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The pros and cons of partnering with solicitors

The pros and cons of partnering with solicitors

As more advisers team up with law firms to offer multiple services under one roof, the guests on this week's FTAdviser In Focus podcast issue a warning that certain conditions must be met for the partnership to succeed.

Financial and legal advice often go hand in hand and there should not be an artificial wall between them, says Tahina Akther, a barrister at Wild Cat Law, which is currently awaiting authorisation from the Financial Conduct Authority to provide advice.

"Legal advice and financial services walk hand in hand for many clients and for many scenarios, therefore what we believe is that our service to clients should be based around their needs and not some artificial lines or silos that professions create."

She says this is already the case in family offices dealing with ultra high-net worth clients but it should be more readily available for more clients.

She says the benefits are "significant" as clients have all the services under one roof, which means a more consistent service, less admin duplication, and more joined up thinking when it comes to things such as estate planning.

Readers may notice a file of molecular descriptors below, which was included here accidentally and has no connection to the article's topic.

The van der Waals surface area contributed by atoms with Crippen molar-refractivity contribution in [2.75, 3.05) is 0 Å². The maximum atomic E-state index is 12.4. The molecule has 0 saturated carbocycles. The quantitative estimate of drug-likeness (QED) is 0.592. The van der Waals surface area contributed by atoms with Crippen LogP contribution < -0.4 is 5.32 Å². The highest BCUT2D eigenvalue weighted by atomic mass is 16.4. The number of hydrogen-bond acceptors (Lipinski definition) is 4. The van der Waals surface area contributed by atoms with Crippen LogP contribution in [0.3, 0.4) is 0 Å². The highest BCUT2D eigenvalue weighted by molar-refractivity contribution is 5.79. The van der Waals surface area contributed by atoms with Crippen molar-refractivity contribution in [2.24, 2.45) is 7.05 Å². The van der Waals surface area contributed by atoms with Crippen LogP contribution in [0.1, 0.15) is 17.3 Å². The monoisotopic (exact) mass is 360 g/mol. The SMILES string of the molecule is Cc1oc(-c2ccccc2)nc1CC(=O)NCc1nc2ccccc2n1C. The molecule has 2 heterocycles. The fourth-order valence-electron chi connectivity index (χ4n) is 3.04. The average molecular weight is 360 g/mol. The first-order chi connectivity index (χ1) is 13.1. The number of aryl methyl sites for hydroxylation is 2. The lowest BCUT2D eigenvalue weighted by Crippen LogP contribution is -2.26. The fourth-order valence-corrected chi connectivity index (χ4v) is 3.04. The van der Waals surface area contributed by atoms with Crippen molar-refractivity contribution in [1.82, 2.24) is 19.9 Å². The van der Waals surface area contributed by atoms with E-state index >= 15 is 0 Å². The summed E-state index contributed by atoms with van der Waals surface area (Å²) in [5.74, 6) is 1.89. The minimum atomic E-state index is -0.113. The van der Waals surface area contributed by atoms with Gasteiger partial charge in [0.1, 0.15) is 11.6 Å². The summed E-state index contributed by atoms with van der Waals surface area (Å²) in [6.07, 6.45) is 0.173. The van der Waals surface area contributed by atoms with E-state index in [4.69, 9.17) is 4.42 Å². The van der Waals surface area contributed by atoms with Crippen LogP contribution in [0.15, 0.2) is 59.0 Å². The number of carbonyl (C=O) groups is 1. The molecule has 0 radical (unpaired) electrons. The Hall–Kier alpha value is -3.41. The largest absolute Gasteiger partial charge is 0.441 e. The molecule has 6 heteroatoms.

But things do not always go well, as Informed Financial Planning has experienced, which had entered into joint ventures with two law firms in the past but stopped after things did not go as planned.

"I fully stand behind the joint venture idea, I think it's a great way to go about things and would encourage others to explore it, particularly if they do have strong connections with solicitors or accountant perhaps," says Josh Richardson, a chartered financial planner at the business.

"However on our side, while we had a few individuals who were very, very keen within the firms we had joined up with, getting wider engagement was difficult."

He says the problem was that the lawyers could become overly busy and would then not consider the financial services element in their legal advice.

Akther says: "It won't work for everyone because if it's two different businesses, that's where you have those sort of challenges as to where the interests are, is it the legal side or the financial services? It has to be homogenous and joined-up thinking."

To hear more about the motivations behind running a multi-service firm and the benefits it can bring to clients, as well as the risks in joining up with solicitors, click on the link above.

carmen.reichman@ft.com